Finance: The Unifying Theme

A profile of financier George Soros

Soros's bet against the British pound was one such play. On instructions from his Soros Fund Management think tank in New York, the Netherlands Antilles-based Quantum Fund (its offshore status frees it from U.S. regulation, and U.S. citizens, excepting Soros and a few officers of the fund, are not allowed to hold its shares) and related entities borrowed heavily in sterling, sold those pounds for German marks and French francs, and then locked in profits by repaying the sterling loans with devalued pounds. Soros made parallel bets in British stocks and German and French bonds to boost profits, which eventually came to $1.3 billion. Soros felt confident betting much on the collapse of the pound: the same process that had lifted the Iron Curtain and reunified Germany obliged the Deutsche Bundesbank to raise interest rates in order to dampen inflation, putting unbearable pressure on the recessionary British economy—and the pound.

Soros has brought much the same astuteness to his efforts in Eastern Europe. Tibor Vidos, a Hungarian political consultant, says that in 1984 Soros skillfully played on the Hungarian communist government's need to service its large foreign debt. "A billionaire stockbroker from New York was exactly the right person to have good relations with," Vidos says of Soros's approach to Budapest. Soros secured quasi-official status and then funded prodemocracy thinkers. Establishing an alternative to communist institutions heartened the opposition and helped to undermine the government. Soros encouraged the emergence of democratic movements, among them the Federation of Young Democrats, a group that today is in parliamentary opposition to the conservative nationalist Hungarian government, and could take power in the 1994 elections. "That he played a significant and historic role is without doubt," Vidos says.

Soros was a presence not only in Hungary: he backed Czechoslovakia's Charter 77 human-rights group from 1981 onward, and his Open Society Fund created a Polish foundation in 1985 to support the democratic process. But he has been as quick to cut his losses in international philanthropy as he has been in finance. He shut down his Chinese foundation in 1989, upon learning that it was controlled by the Beijing security apparatus, and he disengaged from intense efforts to rescue the Soviet economy in 1990 when the Shatalin Plan for immediate free-market conversion failed to win Mikhail Gorbachev's endorsement.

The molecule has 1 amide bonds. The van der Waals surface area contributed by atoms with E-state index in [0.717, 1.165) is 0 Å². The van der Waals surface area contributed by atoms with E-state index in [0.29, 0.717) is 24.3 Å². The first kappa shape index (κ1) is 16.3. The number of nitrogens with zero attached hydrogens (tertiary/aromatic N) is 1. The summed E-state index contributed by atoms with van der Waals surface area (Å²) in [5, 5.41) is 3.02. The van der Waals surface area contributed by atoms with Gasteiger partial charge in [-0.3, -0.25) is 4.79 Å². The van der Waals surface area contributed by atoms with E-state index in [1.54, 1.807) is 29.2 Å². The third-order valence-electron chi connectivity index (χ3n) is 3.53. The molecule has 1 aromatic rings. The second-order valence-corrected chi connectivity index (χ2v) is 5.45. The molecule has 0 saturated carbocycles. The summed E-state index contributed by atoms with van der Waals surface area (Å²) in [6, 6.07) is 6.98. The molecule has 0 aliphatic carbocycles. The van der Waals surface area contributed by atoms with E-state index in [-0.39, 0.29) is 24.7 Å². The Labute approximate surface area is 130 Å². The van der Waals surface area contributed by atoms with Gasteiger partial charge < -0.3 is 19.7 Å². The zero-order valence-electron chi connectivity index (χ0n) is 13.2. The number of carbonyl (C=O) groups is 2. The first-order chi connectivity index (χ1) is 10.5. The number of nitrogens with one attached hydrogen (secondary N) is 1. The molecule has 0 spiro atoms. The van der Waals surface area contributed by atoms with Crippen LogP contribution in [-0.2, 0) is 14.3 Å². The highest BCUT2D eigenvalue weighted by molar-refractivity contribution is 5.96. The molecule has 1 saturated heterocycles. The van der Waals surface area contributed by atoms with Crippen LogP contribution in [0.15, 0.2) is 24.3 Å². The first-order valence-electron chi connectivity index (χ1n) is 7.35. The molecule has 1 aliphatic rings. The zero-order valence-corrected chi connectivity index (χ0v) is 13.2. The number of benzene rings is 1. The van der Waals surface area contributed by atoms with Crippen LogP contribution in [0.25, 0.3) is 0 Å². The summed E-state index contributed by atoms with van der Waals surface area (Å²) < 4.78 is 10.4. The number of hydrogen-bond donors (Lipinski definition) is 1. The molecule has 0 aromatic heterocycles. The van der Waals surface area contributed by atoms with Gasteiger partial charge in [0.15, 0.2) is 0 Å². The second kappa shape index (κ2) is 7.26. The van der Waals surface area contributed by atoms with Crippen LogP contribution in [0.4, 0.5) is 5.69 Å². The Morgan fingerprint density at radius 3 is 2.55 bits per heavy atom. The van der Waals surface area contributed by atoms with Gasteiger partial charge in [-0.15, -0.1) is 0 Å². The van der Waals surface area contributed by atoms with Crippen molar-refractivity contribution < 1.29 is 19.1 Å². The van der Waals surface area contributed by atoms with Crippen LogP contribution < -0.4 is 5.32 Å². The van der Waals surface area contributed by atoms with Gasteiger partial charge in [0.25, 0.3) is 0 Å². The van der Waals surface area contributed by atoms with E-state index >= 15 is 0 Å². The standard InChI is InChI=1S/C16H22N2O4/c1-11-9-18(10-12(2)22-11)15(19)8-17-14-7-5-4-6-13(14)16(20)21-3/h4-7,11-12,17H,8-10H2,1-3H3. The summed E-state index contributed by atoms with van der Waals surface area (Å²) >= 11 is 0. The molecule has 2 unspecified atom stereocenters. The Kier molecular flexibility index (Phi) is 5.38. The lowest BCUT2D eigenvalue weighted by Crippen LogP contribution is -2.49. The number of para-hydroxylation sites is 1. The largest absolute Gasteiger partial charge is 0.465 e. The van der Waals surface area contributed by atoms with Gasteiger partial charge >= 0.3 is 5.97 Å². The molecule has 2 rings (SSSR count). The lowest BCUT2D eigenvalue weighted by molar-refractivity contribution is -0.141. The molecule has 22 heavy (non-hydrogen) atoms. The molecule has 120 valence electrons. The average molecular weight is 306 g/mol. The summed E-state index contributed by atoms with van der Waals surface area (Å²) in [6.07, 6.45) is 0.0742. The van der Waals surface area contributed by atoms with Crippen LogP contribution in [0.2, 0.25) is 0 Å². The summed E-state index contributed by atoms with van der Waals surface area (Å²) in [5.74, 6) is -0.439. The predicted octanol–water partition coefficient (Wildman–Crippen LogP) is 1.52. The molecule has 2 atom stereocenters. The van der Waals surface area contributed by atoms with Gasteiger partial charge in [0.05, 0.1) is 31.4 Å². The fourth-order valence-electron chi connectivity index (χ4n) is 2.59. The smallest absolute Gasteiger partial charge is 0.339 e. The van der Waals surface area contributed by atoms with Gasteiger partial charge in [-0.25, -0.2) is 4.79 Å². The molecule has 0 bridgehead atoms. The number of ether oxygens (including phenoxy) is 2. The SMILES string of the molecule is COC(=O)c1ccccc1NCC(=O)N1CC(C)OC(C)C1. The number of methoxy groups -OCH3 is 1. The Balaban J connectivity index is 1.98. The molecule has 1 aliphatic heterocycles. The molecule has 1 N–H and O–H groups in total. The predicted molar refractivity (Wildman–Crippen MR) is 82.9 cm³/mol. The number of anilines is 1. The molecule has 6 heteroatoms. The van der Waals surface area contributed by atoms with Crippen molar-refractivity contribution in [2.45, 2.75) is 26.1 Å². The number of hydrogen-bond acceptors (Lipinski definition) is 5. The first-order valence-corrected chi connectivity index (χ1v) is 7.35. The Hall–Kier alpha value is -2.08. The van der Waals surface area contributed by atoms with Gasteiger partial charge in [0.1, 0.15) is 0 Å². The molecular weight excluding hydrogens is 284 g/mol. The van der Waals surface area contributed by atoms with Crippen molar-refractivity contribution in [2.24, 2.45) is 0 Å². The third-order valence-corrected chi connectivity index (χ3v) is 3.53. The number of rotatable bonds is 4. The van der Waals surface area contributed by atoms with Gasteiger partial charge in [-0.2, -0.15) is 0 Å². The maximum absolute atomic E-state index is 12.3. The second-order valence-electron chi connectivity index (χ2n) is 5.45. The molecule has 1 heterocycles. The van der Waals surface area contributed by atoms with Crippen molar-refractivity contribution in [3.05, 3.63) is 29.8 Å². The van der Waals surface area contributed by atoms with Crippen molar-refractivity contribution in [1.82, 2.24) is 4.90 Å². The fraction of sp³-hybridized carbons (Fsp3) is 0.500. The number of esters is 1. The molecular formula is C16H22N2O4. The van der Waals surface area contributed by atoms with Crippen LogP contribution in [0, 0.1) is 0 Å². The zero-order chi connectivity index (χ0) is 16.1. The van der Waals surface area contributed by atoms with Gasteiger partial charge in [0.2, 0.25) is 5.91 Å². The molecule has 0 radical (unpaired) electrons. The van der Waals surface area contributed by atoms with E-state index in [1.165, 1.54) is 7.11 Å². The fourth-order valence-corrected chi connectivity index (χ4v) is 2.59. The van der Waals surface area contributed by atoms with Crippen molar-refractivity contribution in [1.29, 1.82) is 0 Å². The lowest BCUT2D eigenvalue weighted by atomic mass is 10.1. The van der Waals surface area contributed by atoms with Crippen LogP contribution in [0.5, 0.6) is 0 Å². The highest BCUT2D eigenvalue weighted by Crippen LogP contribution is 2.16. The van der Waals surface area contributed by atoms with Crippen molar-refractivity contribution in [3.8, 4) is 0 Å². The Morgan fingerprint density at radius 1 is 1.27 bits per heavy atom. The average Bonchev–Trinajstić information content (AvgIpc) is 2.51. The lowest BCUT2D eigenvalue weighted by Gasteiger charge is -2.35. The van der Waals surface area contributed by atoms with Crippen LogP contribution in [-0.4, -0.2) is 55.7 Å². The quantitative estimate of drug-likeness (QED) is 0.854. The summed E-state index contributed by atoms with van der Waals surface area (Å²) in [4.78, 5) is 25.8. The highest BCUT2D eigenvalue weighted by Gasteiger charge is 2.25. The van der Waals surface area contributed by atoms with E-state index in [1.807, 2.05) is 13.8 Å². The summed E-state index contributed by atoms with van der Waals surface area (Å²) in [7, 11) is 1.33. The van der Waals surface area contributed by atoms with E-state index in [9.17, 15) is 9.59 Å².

In the years since the Eastern European communist regimes started toppling, in 1989, the Soros Foundations network has widened to encompass Albania, Belarus, Bosnia, Bulgaria, Croatia, the Czech Republic, Estonia, Hungary, Latvia, Lithuania, Macedonia, Moldova, Poland, Romania, Russia, Slovakia, Slovenia, Ukraine, and even, still, Yugoslavia. Soros has given a network offspring, the Central European University, in Budapest and Prague, a $25 million endowment with the aim of promoting understanding among the region's fractious nationalities and educating its future leaders.

Although Soros's initial objective in Eastern Europe was political—bringing down communism—the focus of his foundations now is education, nudging history by altering perceptions. His foundations also promote plurality in the media by supporting independent publications: in Romania the Soros Foundation for an Open Society spent $550,000 on newsprint for independent newspapers during last year's election campaign, and his Hungarian foundation subsidizes the newspaper Magyar Narancs (Hungarian Orange), a weekly in tune with the Young Democrats.